When the Son teaches the Father about faith in the Father

“Assuredly, I say to you, whoever does not receive the kingdom of God as a little child will by no means enter it.” – Mark 10:15

Isaiah Jeremiah Ezra Jones is 12 years old and he is my youngest of two children and my only son.  My son was spending the last days of his summer vacation school shopping and visiting family in New York City.  His trip was cut short by Hurricane Irene, so he had to come back home to Maryland on Saturday morning instead of later that evening.  I was glad when Isaiah and my Mother-in-law arrived home safely and was grateful to find him in a good mood even though the trip was cut short.

My wife and I had prepared for the pending storm by getting some supplies including batteries for the boom box and some DVDs to play in the computer once the lights went out from the wind and rain.  We had everything in place and the last item on our agenda was to ensure that Isaiah and my Mother-in-law made it home safely.  My daughter was in New York with Isaiah and she took the train home to Lawrenceville New Jersey.  By Saturday afternoon everyone was in place and I was thankful and we just chilled and braced for whatever Hurricane Irene was going to bring to our area.  In essence, we were simply enjoying watching TV, surfing the Internet, and playing video games while we waited for the power to go out, which to me was an inevitable side affect of Hurricane Irene coming up the East Coast.

I prayed and I asked the Lord to keep our power on because it is such a drag when the power goes out in our neighborhood.  I have a great time with my family, but it is uncomfortable without A/C, we have an electric stove, and I don’t have a landline phone so for some reason when the power is out my cell reception is horrible.  If I had a say in the matter, I was prepared to lose cable service, but I was hoping to not lose power.  I prayed for my family and friends from Virginia to New York and asked for the Lord to provide his protection throughout the storm.   In retrospect my prayer to the Lord asking him to keep our power throughout the storm was one that merely resulted in me having hope.  The prayer was almost cliché because I didn’t have faith that my power would stay on, I hoped that it would stay on, but the word of God says that without faith it is impossible to please God.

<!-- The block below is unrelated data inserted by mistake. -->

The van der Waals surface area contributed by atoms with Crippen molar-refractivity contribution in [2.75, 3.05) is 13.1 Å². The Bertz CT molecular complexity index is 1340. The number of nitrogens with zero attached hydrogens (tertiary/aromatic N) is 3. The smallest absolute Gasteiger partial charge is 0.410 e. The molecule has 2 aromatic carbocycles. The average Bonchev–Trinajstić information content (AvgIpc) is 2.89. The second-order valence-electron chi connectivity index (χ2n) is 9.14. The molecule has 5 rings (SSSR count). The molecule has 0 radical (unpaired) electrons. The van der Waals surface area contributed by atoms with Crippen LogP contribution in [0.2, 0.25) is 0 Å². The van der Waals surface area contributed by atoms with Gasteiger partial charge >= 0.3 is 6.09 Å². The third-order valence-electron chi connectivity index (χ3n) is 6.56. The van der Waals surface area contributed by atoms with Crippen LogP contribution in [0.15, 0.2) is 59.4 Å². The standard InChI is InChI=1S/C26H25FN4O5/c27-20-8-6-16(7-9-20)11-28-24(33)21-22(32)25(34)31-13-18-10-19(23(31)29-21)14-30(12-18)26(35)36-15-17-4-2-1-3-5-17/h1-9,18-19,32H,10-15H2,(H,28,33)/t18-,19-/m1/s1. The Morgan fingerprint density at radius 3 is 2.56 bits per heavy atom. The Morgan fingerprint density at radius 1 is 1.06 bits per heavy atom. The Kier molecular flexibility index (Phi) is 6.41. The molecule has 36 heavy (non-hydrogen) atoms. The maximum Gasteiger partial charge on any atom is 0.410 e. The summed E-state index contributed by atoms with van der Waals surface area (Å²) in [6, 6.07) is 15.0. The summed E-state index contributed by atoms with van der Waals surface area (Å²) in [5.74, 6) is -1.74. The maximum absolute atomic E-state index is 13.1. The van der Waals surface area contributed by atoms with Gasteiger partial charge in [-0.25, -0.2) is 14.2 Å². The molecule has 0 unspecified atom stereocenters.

Isaiah told me with the most sincere level of confidence that he could muster saying “Daddy the power is not going to go out because I PRAYED AND ASKED GOD.”  I listened to him but I didn’t really hear him.  I said that it was good that he prayed and that we would see what happens as the day progressed.  Isaiah reiterated his statement saying that the power would not go out throughout the storm because he prayed.  In the silence that ended our discussion there seemed to be a slight division between the unwavering faith of my son’s prayer and the meager hope in my request in the form of a prayer.

As the day progressed, I watched the never-ending weather reports that were predicting the range of time where we would get hit the hardest by the storm.  I was relieved to a point that the storm had seemed to slow down so that the range of time that we would get hit the hardest would actually be the late evening into the night.  I was hopeful that if the power went out it could possibly be restored by the morning so we would just sleep through the night while the power was out.  I told this to Isaiah to provide a sense of comfort to him about the timing of the expected power outages happening while we would be heading to bed so that his activities in the house for the day wouldn’t be impaired.  What I received from Isaiah was a confused look as to say why I am still talking to him about something that is not going to happen.  “Daddy the power is not going to go out,” Isaiah stated in response to my attempt to continue to comfort him.